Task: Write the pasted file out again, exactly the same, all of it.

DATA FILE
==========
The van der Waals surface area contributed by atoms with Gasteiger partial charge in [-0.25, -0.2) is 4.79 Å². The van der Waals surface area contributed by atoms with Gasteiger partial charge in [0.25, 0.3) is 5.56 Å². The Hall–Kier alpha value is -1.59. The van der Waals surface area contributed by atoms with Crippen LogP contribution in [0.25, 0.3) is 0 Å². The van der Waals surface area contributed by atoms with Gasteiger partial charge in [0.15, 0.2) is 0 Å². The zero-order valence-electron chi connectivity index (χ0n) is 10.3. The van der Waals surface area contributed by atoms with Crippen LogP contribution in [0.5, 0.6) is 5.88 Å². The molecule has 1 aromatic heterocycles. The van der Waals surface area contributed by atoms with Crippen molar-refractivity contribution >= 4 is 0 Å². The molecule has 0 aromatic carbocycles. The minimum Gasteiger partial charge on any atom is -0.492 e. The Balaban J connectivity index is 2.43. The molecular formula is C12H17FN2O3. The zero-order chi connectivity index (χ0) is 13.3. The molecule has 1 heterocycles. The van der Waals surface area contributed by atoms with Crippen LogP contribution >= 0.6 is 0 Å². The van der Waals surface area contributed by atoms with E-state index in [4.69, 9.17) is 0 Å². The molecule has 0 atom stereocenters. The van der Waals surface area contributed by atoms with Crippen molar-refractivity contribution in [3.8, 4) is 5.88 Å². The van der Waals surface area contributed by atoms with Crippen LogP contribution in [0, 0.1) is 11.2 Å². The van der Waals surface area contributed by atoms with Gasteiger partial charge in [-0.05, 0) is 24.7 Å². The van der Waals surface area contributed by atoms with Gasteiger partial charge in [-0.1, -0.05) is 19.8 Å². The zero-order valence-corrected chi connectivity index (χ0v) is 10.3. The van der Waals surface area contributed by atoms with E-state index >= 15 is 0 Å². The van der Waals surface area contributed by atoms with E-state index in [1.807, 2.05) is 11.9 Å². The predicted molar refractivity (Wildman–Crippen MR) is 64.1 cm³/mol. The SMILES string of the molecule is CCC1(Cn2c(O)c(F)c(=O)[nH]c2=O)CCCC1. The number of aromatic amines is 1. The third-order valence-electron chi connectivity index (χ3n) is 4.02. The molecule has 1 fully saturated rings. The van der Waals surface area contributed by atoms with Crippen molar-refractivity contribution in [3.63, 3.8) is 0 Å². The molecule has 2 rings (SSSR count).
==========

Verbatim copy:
The van der Waals surface area contributed by atoms with Gasteiger partial charge in [-0.25, -0.2) is 4.79 Å². The van der Waals surface area contributed by atoms with Gasteiger partial charge in [0.25, 0.3) is 5.56 Å². The Hall–Kier alpha value is -1.59. The van der Waals surface area contributed by atoms with Crippen LogP contribution in [0.25, 0.3) is 0 Å². The van der Waals surface area contributed by atoms with Gasteiger partial charge in [0.15, 0.2) is 0 Å². The zero-order valence-electron chi connectivity index (χ0n) is 10.3. The van der Waals surface area contributed by atoms with Crippen LogP contribution in [0.5, 0.6) is 5.88 Å². The molecule has 1 aromatic heterocycles. The van der Waals surface area contributed by atoms with Crippen molar-refractivity contribution >= 4 is 0 Å². The molecule has 0 aromatic carbocycles. The minimum Gasteiger partial charge on any atom is -0.492 e. The Balaban J connectivity index is 2.43. The molecular formula is C12H17FN2O3. The zero-order chi connectivity index (χ0) is 13.3. The molecule has 1 heterocycles. The van der Waals surface area contributed by atoms with Crippen LogP contribution >= 0.6 is 0 Å². The van der Waals surface area contributed by atoms with E-state index in [4.69, 9.17) is 0 Å². The molecule has 0 atom stereocenters. The van der Waals surface area contributed by atoms with Crippen molar-refractivity contribution in [3.8, 4) is 5.88 Å². The van der Waals surface area contributed by atoms with Crippen LogP contribution in [0, 0.1) is 11.2 Å². The van der Waals surface area contributed by atoms with Gasteiger partial charge in [-0.05, 0) is 24.7 Å². The van der Waals surface area contributed by atoms with Gasteiger partial charge in [-0.1, -0.05) is 19.8 Å². The zero-order valence-corrected chi connectivity index (χ0v) is 10.3. The van der Waals surface area contributed by atoms with E-state index >= 15 is 0 Å². The van der Waals surface area contributed by atoms with E-state index in [1.807, 2.05) is 11.9 Å². The predicted molar refractivity (Wildman–Crippen MR) is 64.1 cm³/mol. The SMILES string of the molecule is CCC1(Cn2c(O)c(F)c(=O)[nH]c2=O)CCCC1. The number of aromatic amines is 1. The third-order valence-electron chi connectivity index (χ3n) is 4.02. The molecule has 1 fully saturated rings. The van der Waals surface area contributed by atoms with Crippen molar-refractivity contribution in [3.63, 3.8) is 0 Å². The molecule has 2 rings (SSSR count).